"The burden of proof cannot ONLY be placed on an affirmative claim because "negative" claims do not exist.

But then you opened the door to rebuttal in the next breath:


"Negative" claims are simply claims implying the lack of an "affirmative" ie darkness is the lack of light."

and, were maneuvered onto the hook for an undecidable propostion, whether there can "truly" be "nothingness."

The current state of play on that is that the quantum mechanical vacuum is not nothing, but not exactly something, either.

So, you are not going to decide the question of nothingness, and in the meantime, your opponent has pushed you "off-message," all the while getting away with advocating a restatement of "I'm right until proven otherwise."

My advice to you is to backtrack and focus. Whoever asserts either truth status for a categorical ("yes-or-no") statement has the burden of proving its truth status (true or else false). There is no privileged form of categorical statement.

Not all categorical questions are decidable (there is a theorem to that effect, Godel's), nor or are all categorical questions decidable on demand (is there a largest prime number pair?). Not all questions of categorical form are categorical (is Keira Knightley more beautiful than Scarlett Johansen?). There is no mechanical test for "categorical-ness" (a corollary of Godel's Theorem).

Any statement of the form "I believe that whatever" is self-proving. You are not asserting the truth of the whatever, only that you believe it to be so. You can set out to prove the whatever or not, just as you please.

The one and only "sanction" for a disputant's not meeting his or her burden is dismissal - the refusal of the other party to discuss the matter any further. Dismissal shouldn't be confused with deciding a question, that the unsuccessful disputant is shown to be in error. Instead, the unsuccessful disputant is found not to be worth the trouble of rebutting.

Usually, that is the step where woo-warriors screw up. They lap up Christopher Hitchens' "What can be asserted without proof can be dismissed without proof," and hear what they want to hear, that something can be decided without proof.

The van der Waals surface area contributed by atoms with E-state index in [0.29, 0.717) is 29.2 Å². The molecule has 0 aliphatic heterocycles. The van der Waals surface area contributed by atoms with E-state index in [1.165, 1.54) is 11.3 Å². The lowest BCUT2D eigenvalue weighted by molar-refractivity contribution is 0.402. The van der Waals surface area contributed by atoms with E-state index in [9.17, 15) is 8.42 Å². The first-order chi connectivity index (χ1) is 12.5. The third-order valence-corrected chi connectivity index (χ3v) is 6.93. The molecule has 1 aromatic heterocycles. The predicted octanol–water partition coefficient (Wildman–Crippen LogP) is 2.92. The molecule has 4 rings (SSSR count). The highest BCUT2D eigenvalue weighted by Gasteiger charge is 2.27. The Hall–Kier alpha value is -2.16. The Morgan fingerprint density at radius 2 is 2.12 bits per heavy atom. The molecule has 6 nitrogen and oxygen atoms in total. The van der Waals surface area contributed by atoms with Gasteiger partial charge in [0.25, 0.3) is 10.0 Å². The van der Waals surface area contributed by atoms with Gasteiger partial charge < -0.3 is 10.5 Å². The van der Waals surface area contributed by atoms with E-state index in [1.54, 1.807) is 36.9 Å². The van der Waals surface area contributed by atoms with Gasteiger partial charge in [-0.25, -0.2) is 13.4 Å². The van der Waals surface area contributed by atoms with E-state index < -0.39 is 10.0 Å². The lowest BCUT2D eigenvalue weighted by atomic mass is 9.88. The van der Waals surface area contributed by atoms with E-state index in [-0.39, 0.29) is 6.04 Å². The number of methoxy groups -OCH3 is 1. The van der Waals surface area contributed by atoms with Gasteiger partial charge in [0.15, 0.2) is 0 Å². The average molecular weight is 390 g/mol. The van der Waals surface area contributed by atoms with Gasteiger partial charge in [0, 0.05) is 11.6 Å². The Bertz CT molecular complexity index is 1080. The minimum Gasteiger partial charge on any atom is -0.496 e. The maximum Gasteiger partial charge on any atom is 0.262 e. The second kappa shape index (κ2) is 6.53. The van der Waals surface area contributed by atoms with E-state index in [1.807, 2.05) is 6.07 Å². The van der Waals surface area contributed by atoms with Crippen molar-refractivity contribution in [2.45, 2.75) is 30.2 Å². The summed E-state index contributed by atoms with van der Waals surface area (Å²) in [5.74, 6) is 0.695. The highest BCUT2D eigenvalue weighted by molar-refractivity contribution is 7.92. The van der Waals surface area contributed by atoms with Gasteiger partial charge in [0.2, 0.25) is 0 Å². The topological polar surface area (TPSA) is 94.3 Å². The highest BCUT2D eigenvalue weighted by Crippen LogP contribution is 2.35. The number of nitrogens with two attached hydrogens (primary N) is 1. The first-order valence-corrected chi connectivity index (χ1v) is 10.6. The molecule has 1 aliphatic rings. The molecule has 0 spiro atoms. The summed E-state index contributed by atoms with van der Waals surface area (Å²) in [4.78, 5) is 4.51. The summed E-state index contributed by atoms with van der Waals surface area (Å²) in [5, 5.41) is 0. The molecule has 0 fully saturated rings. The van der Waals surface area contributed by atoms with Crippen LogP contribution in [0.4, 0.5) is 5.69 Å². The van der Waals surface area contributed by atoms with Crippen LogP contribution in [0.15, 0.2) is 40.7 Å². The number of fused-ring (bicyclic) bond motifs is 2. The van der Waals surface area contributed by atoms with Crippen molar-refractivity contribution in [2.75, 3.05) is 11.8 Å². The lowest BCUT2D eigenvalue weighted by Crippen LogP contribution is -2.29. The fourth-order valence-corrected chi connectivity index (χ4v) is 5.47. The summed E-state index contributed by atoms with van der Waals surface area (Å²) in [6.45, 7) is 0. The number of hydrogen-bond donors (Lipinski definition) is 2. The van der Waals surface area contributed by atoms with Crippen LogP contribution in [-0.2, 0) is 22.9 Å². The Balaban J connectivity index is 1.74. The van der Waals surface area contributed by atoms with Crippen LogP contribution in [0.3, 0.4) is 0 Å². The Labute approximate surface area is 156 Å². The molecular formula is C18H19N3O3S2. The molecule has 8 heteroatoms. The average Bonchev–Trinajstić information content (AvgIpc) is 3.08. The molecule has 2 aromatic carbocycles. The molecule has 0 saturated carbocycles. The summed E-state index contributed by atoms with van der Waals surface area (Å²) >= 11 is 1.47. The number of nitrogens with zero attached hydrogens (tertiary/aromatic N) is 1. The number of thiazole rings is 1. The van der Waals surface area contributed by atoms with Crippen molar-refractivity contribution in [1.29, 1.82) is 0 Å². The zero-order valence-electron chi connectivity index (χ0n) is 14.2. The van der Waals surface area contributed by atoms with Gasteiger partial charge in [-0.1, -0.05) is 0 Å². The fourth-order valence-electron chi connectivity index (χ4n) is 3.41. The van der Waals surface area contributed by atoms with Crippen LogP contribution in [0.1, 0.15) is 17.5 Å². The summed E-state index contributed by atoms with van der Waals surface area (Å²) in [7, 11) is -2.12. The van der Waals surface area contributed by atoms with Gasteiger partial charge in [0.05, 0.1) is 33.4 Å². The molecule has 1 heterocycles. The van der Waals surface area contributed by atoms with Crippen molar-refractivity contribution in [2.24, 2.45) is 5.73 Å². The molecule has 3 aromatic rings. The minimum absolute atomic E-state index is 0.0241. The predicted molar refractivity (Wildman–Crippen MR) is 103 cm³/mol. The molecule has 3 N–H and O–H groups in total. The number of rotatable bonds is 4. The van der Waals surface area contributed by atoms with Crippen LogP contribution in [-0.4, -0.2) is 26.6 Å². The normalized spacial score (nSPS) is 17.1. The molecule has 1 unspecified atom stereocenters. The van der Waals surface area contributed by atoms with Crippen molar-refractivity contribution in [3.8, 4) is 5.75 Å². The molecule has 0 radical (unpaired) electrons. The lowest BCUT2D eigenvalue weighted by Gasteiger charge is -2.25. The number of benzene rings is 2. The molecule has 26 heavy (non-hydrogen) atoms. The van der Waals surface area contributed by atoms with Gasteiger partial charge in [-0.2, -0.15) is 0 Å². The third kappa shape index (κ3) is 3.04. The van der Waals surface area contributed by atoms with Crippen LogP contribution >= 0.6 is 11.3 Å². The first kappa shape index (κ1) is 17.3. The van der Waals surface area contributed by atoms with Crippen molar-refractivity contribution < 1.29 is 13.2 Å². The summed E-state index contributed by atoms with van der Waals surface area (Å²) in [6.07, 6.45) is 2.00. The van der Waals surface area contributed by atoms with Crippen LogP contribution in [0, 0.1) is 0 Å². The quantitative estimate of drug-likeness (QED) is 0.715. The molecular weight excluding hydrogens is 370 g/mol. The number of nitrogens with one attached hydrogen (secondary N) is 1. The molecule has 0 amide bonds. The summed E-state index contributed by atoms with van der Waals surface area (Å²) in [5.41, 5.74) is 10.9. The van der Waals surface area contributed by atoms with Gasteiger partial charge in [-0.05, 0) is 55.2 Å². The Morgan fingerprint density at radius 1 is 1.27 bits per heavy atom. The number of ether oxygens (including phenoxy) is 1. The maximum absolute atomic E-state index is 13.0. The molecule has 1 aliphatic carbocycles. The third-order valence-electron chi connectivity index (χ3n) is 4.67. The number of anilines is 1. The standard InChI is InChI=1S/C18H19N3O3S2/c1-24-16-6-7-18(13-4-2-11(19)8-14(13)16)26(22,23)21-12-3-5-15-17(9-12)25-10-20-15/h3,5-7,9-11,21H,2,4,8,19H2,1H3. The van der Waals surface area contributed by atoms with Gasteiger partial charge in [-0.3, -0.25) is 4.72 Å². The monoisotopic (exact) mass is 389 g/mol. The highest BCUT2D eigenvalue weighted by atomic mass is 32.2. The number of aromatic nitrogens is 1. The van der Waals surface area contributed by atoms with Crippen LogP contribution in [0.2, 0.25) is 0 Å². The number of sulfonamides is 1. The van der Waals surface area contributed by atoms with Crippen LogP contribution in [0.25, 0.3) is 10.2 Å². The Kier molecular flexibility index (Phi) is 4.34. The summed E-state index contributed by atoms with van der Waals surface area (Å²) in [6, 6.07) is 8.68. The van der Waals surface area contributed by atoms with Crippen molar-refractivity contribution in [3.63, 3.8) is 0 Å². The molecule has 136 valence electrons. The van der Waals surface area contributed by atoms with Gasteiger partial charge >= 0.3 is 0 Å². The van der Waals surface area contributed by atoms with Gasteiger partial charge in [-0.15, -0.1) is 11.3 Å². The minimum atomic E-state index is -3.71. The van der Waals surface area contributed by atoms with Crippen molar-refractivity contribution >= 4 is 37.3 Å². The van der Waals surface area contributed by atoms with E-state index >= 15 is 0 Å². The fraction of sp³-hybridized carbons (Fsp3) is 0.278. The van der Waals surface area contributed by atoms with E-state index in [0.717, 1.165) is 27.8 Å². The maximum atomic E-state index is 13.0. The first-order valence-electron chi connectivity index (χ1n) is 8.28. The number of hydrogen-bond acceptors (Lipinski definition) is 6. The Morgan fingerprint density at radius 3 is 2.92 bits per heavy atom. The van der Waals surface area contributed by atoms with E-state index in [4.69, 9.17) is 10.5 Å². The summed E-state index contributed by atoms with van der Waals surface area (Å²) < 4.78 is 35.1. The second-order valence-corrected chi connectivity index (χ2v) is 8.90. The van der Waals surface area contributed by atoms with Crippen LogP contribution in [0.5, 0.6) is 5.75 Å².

That, of course, is not only wishful thinking, but outrightly magical thinking. Specifically, the claim that a categorical question can be decided based upon how it is worded, "affirmatively" or "negatively," is spellcraft. It is literally to claim that not is a magic word. Which is woo.

I have issues with Mr Hitchens, but he is an excellent writer. I am sure that he knows the difference between dismiss and decide. Would that more of his admirers had reading comprehension skills commensurate with his writing ability.

Nothing can be decided without proof. Anything can be dismissed.

Ah, so nothingness exists after all: the membership of the set of statements which are decidable without proof
.

[edit on 23-12-2009 by eight bits]



posted on Dec, 23 2009 @ 03:41 AM
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Reply to post by eyesdown
 


It's rather like light contemplating complete darkness or hot contemplating absolute zero IMHO. The thesis cannot understand the antithesis or vice versa if you ask me. We are something contained in a vast perhaps endless something. By our very natures "nothing" becomes "something" when we become aware of it.


 
Posted Via ATS Mobile: m.abovetopsecret.com
 



posted on Dec, 23 2009 @ 03:50 AM
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Reply to post by Xtraeme
 


Philosophicly, I'd say that "nothing" mathmatically expressed would be a blank peice of paper or black board or etc.



 
Posted Via ATS Mobile: m.abovetopsecret.com
 



posted on Dec, 23 2009 @ 05:33 AM
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reply to post by eight bits
 


thank you so much eightbits! Your explanation was easy to understand and basically the same as my own understanding(I know that sounds like a predisposed biased but HEY...we all have them)


A2D

[edit on 23-12-2009 by Agree2Disagree]



posted on Dec, 23 2009 @ 07:12 AM
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reply to post by Agree2Disagree
 



I've been involved in an on-going discussion involving the existence of "nothingness". It started out as a discussion involving the(IMO) established scientific dogma that the burden of proof is only on a positive claim.


The majority of the post appears to be more focused upon burden of proof argument rather than an inquiry into the existence of something labeled to not exist.


You are confused.


I read this as stating, "I am confused." Here is why:


Me: Concerning physics, NOTHING is actually SOMETHING ie the "nothingness" of space is classified as a "vacuum". Therefore, in relation, your claim of "nothing" is actually a claim of "something".


The vacuum of space is something as there is no pure vacuum where nothing exists. The fabric of space-time itself is described to be something in and of itself in which matter exerts it's presence upon it. So, from your own misunderstanding your attempting to assert that a vacuum is nothing when it really is in fact something.


Me: If non-existence is true, then it EXISTS as "non-existence". Therefore your "non-belief" is a BELIEF in "non-belief".